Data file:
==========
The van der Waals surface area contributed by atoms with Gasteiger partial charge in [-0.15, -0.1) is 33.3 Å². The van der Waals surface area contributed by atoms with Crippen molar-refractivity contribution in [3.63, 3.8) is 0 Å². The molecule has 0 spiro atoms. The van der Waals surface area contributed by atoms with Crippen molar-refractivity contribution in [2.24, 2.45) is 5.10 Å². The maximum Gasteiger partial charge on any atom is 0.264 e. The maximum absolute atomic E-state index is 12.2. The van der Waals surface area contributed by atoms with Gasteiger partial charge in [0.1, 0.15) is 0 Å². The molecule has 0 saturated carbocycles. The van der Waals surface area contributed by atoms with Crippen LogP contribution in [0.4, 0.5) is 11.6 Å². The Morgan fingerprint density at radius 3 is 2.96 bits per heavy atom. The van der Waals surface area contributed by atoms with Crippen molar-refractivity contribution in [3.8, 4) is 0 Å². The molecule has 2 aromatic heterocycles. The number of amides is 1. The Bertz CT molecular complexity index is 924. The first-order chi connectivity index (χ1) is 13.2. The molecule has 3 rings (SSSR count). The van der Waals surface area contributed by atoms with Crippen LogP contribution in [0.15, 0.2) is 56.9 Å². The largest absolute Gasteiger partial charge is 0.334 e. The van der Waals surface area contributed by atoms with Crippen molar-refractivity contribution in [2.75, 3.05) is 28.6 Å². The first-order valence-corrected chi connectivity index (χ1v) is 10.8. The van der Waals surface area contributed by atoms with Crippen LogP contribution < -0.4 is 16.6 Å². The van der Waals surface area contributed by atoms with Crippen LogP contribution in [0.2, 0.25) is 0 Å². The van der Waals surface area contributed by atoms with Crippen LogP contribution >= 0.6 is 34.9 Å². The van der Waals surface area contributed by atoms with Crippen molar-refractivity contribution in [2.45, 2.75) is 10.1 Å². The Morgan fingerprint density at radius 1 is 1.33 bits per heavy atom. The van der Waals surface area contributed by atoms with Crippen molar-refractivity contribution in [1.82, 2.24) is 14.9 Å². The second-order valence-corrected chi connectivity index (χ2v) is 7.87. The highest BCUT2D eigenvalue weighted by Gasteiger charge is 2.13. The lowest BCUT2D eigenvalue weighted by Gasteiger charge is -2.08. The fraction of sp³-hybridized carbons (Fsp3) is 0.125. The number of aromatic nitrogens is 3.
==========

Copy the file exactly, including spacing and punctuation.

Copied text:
The van der Waals surface area contributed by atoms with Gasteiger partial charge in [-0.15, -0.1) is 33.3 Å². The van der Waals surface area contributed by atoms with Crippen molar-refractivity contribution in [3.63, 3.8) is 0 Å². The molecule has 0 spiro atoms. The van der Waals surface area contributed by atoms with Crippen molar-refractivity contribution in [2.24, 2.45) is 5.10 Å². The maximum Gasteiger partial charge on any atom is 0.264 e. The maximum absolute atomic E-state index is 12.2. The van der Waals surface area contributed by atoms with Gasteiger partial charge in [0.1, 0.15) is 0 Å². The molecule has 0 saturated carbocycles. The van der Waals surface area contributed by atoms with Crippen LogP contribution in [0.4, 0.5) is 11.6 Å². The Morgan fingerprint density at radius 3 is 2.96 bits per heavy atom. The van der Waals surface area contributed by atoms with Crippen molar-refractivity contribution in [3.8, 4) is 0 Å². The molecule has 2 aromatic heterocycles. The number of amides is 1. The Bertz CT molecular complexity index is 924. The first-order chi connectivity index (χ1) is 13.2. The molecule has 3 rings (SSSR count). The van der Waals surface area contributed by atoms with Crippen LogP contribution in [0.15, 0.2) is 56.9 Å². The largest absolute Gasteiger partial charge is 0.334 e. The van der Waals surface area contributed by atoms with Crippen molar-refractivity contribution in [2.75, 3.05) is 28.6 Å². The first-order valence-corrected chi connectivity index (χ1v) is 10.8. The van der Waals surface area contributed by atoms with Crippen LogP contribution < -0.4 is 16.6 Å². The van der Waals surface area contributed by atoms with Crippen LogP contribution in [0.2, 0.25) is 0 Å². The van der Waals surface area contributed by atoms with Crippen LogP contribution >= 0.6 is 34.9 Å². The van der Waals surface area contributed by atoms with Crippen molar-refractivity contribution in [2.45, 2.75) is 10.1 Å². The Morgan fingerprint density at radius 1 is 1.33 bits per heavy atom. The van der Waals surface area contributed by atoms with Crippen molar-refractivity contribution in [1.82, 2.24) is 14.9 Å². The second-order valence-corrected chi connectivity index (χ2v) is 7.87. The highest BCUT2D eigenvalue weighted by Gasteiger charge is 2.13. The lowest BCUT2D eigenvalue weighted by Gasteiger charge is -2.08. The fraction of sp³-hybridized carbons (Fsp3) is 0.125. The number of aromatic nitrogens is 3.